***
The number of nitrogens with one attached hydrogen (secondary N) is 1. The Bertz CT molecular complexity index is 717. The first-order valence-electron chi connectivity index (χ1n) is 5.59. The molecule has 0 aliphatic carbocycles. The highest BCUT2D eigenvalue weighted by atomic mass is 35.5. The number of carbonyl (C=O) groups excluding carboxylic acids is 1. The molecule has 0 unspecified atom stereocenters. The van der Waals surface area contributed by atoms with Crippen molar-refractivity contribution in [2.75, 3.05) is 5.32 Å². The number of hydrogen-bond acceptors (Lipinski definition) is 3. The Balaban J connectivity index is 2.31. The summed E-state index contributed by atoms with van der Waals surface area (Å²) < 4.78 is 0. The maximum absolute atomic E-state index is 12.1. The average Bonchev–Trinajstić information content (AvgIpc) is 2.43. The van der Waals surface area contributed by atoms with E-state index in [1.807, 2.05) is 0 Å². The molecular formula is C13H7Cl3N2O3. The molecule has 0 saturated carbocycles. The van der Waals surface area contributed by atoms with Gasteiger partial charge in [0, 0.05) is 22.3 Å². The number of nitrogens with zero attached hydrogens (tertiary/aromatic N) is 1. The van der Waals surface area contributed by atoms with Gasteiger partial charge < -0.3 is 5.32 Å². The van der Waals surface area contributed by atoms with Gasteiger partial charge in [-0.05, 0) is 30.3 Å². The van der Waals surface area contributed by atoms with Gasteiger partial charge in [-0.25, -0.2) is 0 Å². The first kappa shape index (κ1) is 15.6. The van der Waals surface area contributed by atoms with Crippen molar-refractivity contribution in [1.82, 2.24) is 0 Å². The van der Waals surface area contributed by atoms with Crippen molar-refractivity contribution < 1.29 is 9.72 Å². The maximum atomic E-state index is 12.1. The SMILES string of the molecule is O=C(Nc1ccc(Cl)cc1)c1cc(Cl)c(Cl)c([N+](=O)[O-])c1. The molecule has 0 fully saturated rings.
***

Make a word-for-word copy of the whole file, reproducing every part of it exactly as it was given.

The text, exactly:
The number of nitrogens with one attached hydrogen (secondary N) is 1. The Bertz CT molecular complexity index is 717. The first-order valence-electron chi connectivity index (χ1n) is 5.59. The molecule has 0 aliphatic carbocycles. The highest BCUT2D eigenvalue weighted by atomic mass is 35.5. The number of carbonyl (C=O) groups excluding carboxylic acids is 1. The molecule has 0 unspecified atom stereocenters. The van der Waals surface area contributed by atoms with Crippen molar-refractivity contribution in [2.75, 3.05) is 5.32 Å². The number of hydrogen-bond acceptors (Lipinski definition) is 3. The Balaban J connectivity index is 2.31. The summed E-state index contributed by atoms with van der Waals surface area (Å²) < 4.78 is 0. The maximum absolute atomic E-state index is 12.1. The average Bonchev–Trinajstić information content (AvgIpc) is 2.43. The van der Waals surface area contributed by atoms with E-state index in [1.807, 2.05) is 0 Å². The molecular formula is C13H7Cl3N2O3. The molecule has 0 saturated carbocycles. The van der Waals surface area contributed by atoms with Gasteiger partial charge in [0, 0.05) is 22.3 Å². The number of nitrogens with zero attached hydrogens (tertiary/aromatic N) is 1. The van der Waals surface area contributed by atoms with Gasteiger partial charge < -0.3 is 5.32 Å². The van der Waals surface area contributed by atoms with Gasteiger partial charge in [-0.05, 0) is 30.3 Å². The van der Waals surface area contributed by atoms with Gasteiger partial charge in [-0.25, -0.2) is 0 Å². The first kappa shape index (κ1) is 15.6. The van der Waals surface area contributed by atoms with Crippen molar-refractivity contribution in [1.82, 2.24) is 0 Å². The van der Waals surface area contributed by atoms with Crippen molar-refractivity contribution < 1.29 is 9.72 Å². The maximum atomic E-state index is 12.1. The SMILES string of the molecule is O=C(Nc1ccc(Cl)cc1)c1cc(Cl)c(Cl)c([N+](=O)[O-])c1. The molecule has 0 fully saturated rings.